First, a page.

The old life is dead.
But the old Lena is dead too.
I buried her.
I left her beyond a fence,
behind a wall of smoke and flame.
Lauren Oliver delivers an electrifying follow-up to her acclaimed New York Times bestseller, Delirium. This riveting, brilliant novel crackles with the fire of fierce defiance, forbidden romance, and the sparks of a revolution about to ignite."

Here’s the breakdown: 

Plot: This was really different from Delirium, but it was refreshing and I loved it! The chapters switch back and forth from "then" which begins only moments after the end of Delirium, and "now" which is approximately six months in the future. The "then" sections did an interesting job showing us how Lena grows accustomed to life in the wilds and the shock she feels at living in a world where love, physical contact, and even nakedness are common occurrences. The "now" section dives into a new, reformed Lena, living in New York and acting as an undercover agent for the rebellion. The "then" chapters were slower moving, but so descriptive and at time, achingly emotional. The "now" chapters, however, were fast paced and gripping, and once I got into the action I could. not. put. it. down. I was there right along side Lena.

Characters: Lena's character grows leaps and bounds. Literally transforms into a superhero version of the quiet, obedient Lena we met at the beginning of Delirium. And the cast of new characters was amazing. Raven and Tack were strong characters who each carried an era of mystery around them, and I yearned for answers concerning their pasts. All the other characters we meet at the homestead in the wilds were equally captivating. Now...Julian. He was fabulous. From the moment we're introduced to him, he's interesting and has this complicated, multifaceted background/personality. As the novel progressed, Julian opened up to Lena and we learn a lot about him. He has enough conflict and emotional baggage for five characters! One issue I did have, though, was how easily and quickly their relationship seemed to happen. It seemed like it developed because it was supposed to and not because there was any relationship building, chemistry, etc. The chemistry certainly comes later in droves, but as they're getting to know each other, I felt like it lacked some sincerity.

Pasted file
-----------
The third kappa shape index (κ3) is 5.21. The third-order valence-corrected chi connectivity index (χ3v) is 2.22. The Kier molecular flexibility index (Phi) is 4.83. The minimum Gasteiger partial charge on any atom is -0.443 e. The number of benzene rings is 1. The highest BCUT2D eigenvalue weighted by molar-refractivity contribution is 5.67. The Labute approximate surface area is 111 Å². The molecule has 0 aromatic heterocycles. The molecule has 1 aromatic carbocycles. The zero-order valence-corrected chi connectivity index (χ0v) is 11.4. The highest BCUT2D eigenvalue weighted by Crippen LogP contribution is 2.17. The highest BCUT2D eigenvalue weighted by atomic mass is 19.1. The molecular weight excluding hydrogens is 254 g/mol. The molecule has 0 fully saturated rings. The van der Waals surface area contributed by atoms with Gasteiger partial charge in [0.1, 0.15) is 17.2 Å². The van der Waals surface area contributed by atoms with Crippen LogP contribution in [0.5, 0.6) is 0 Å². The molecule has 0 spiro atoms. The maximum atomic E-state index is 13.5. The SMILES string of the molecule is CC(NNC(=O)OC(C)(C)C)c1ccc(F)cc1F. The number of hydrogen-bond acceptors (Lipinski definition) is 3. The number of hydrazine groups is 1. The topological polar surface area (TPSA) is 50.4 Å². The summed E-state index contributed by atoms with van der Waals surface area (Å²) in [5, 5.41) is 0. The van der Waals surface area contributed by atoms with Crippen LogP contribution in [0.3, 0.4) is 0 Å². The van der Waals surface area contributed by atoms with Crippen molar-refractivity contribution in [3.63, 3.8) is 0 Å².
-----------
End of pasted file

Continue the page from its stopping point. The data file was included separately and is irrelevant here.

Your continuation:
Writing style: Lauren's writing style is just as stunning. The world she weaves is beautiful, as are the characters. And she's a master weaver of a realistic dystopian America.  The "then" and "now" style was rough sailing there at the beginning. I would just begin to get into the plot and the characters and--bam! We're suddenly in a new plot with new characters, six months in the future. About 1/3 of the way through, however, I was totally absorbed. In both plot lines. In the end, the now and then worked well to get in all the info we needed about Lena's adaptation and transformation, while still enabling us to jump into the plot and not get caught up in the opening exposition. And the ending....what can I say? It killed me. I was reading Pandemonium on my nook, which I promptly chucked across my bed. I feel like a multitude of ya books these days use the crazy cliffhanger gag to ensure readers for the sequels, and I do think it's unnecessary. Readers will still buy the sequels if you give your second book an actual ending. There will still be plot threads left hanging without the sudden cliffhanger. Even still, I loved Pandemonium and I'm dying for Requiem!


It hurts so good :)